There was a time when all recruiters seemed to be working with the same playbook. Candidates used to know the type of questions – and variations thereof – that they could expect at each interview.
While that is still largely true, top recruiters have now introduced a curveball – behavioral-based interview questions.
What are Behavioral-based Interview Questions?
As the name implies, these are questions that are based on the behavior of the candidate in different situations. This technique is usually done in a way that, applied effectively, highlight your skills and abilities. Above that, it shows the recruiters how these skills/ abilities are relevant to the job.
Are These Questions Common?
Yes! In fact, you could research some of them and they’d likely be the same ones your recruiter would ask you. Good news, right? Not always.
The objective of these questions to determine a candidate’s qualifications based on personal experience. This reduces any “canned” answers. Instead, the questions require a personal answer that is unique to your own job experiences.
Responding to Behavioral-based Interview Questions
Giving the best answers when asked these kinds of questions is relevant to how professional and suitable you present yourself for the job.
Since first impressions are important, it’s critical that you are prepared for these types of questions? The STAR method is an effective strategy:
- S – Situation: Describe the situation surrounding the event that took place as pertains to the question at hand
- T – Task: Let the recruiters know what task you were trying to complete. If it was to solve a problem, improve a process or plain old get something done, let it be known
- A – Action: After assessing both above, what action did you take? What tools did you use? What were the vehicles of thought that informed your actions?
- R – Results: Results are the only things that justifies actions: Were your actions successful in the completion of said task? Were you able to achieve what you set out to? Make sure you don’t just mention that you get results but include what kind of results. It might be to increase company sales, optimize consumption of resources, troubleshoot a problem, etc.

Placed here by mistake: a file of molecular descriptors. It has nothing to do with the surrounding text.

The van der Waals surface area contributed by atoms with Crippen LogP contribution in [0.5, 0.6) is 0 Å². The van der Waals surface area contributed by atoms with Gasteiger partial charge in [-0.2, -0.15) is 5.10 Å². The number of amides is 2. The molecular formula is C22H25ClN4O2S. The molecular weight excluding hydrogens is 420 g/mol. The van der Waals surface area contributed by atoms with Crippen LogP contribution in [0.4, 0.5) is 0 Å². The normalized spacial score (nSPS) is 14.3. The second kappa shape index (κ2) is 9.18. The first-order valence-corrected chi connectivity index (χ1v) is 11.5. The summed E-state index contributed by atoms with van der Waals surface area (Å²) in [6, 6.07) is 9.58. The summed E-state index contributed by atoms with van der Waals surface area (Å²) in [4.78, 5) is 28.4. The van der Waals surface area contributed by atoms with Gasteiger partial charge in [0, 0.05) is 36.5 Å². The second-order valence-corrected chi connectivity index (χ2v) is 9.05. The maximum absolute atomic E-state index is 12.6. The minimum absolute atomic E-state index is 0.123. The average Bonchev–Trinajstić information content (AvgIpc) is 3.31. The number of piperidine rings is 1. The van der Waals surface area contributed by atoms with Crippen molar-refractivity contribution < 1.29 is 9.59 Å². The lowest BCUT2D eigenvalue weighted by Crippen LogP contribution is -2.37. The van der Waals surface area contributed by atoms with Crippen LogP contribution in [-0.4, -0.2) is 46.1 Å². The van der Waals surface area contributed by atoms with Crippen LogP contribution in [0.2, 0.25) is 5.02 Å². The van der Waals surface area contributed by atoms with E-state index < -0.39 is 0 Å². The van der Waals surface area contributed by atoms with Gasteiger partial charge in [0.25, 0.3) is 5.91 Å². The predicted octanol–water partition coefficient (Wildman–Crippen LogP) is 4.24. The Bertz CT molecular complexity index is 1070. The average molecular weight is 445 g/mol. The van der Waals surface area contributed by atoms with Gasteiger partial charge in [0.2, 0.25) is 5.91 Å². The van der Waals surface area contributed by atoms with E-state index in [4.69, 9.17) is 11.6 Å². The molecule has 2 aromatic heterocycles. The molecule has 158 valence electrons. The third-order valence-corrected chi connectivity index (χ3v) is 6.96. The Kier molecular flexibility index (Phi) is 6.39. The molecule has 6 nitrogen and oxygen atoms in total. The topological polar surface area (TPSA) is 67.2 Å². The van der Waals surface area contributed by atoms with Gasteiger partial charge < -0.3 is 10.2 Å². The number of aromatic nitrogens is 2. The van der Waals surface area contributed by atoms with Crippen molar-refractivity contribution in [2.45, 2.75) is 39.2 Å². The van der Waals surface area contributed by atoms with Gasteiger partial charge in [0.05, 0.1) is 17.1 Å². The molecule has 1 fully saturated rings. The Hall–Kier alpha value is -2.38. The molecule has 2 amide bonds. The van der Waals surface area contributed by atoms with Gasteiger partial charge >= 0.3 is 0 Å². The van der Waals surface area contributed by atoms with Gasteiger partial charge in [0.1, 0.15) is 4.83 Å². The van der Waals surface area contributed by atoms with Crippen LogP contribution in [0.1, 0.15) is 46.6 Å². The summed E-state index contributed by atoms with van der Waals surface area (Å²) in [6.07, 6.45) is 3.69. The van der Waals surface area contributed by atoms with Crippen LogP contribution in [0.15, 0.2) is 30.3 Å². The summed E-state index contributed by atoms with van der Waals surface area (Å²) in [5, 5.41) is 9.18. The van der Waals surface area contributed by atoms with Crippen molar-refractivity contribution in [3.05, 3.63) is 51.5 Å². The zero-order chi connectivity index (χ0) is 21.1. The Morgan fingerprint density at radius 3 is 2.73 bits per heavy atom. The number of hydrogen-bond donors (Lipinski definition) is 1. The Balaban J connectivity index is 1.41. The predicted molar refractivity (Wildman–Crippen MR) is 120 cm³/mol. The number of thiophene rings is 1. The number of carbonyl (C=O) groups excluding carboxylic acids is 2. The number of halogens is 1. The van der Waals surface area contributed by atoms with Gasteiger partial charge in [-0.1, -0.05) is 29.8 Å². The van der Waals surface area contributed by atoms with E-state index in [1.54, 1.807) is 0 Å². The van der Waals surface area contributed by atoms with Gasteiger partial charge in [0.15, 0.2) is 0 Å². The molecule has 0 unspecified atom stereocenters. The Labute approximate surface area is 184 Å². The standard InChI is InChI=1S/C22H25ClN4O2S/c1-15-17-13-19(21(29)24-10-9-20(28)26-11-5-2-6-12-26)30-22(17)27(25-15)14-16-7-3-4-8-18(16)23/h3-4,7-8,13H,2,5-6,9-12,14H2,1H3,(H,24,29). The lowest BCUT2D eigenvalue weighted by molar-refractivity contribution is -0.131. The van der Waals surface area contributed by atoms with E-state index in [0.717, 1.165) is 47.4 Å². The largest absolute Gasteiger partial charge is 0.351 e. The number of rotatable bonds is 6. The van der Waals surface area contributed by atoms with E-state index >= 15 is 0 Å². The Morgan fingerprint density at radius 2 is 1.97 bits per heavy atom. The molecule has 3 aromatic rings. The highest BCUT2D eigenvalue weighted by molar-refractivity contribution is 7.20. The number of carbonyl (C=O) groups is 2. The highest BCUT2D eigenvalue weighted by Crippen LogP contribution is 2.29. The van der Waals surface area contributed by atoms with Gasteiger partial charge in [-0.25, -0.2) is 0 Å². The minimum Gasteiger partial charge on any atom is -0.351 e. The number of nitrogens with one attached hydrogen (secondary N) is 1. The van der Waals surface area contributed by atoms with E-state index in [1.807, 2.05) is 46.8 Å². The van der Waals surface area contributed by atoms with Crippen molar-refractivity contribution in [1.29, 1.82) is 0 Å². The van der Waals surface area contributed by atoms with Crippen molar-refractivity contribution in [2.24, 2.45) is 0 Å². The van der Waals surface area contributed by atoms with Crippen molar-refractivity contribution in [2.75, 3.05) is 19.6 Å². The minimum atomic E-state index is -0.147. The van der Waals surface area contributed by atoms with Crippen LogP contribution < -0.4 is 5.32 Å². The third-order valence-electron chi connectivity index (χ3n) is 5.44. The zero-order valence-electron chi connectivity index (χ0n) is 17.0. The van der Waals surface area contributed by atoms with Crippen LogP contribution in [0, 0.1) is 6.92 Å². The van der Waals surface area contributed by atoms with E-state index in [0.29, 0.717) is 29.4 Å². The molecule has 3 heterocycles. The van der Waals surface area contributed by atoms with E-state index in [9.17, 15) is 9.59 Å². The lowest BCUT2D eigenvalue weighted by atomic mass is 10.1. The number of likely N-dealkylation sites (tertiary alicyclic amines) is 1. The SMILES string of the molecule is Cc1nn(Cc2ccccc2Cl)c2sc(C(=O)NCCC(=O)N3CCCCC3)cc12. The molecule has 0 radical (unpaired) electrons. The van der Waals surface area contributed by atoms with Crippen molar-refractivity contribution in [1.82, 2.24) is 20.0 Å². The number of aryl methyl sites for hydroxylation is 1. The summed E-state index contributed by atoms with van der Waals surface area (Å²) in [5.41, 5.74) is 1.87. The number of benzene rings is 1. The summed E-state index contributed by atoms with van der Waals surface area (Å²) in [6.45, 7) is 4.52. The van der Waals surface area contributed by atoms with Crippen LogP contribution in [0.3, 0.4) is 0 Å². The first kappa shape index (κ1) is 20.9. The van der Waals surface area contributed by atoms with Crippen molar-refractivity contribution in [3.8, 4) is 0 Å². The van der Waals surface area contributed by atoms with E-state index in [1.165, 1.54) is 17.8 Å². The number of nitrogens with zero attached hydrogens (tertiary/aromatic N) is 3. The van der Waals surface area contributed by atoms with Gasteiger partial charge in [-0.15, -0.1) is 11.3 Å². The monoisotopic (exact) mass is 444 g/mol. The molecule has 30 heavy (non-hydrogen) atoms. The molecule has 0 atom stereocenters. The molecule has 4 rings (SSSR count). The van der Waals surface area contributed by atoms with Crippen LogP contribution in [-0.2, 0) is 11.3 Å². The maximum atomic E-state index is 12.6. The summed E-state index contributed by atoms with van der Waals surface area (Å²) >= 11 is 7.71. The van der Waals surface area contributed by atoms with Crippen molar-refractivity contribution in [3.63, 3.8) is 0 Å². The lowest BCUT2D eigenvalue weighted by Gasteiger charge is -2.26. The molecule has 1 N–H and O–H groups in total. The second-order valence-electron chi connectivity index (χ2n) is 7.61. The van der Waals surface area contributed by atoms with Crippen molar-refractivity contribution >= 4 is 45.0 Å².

As you answer the interview question, remember to remain calm.
Include any details you deem important to the achievement of your final results and leave out the excess details.
You won’t always know what your recruiter will ask, but it doesn’t hurt to rehearse some of the common behavioral-based interview questions prior to your interview.
Examples of Behavioral-based Interview Questions
Here are some of the common behavioral-based interview questions asked at interviews:
- Tell us about a time when you’ve had to work with someone that had an entirely different personality from yours (Teamwork)
- Have you ever gone beyond standard operating procedure to help a customer? How? (Customer Care and Satisfaction)
- Tell me about a major setback you’ve had and how you handled it (Stress Management)
- Talk about a time when you’ve had to successfully pitch an idea to your team (Team Management)
- Describe a time when you were the team lead. How did you make everyone understand your plans? (Communication skills)
You can check out some other interview tips in our dedicated Interview Section to better help you prepare ahead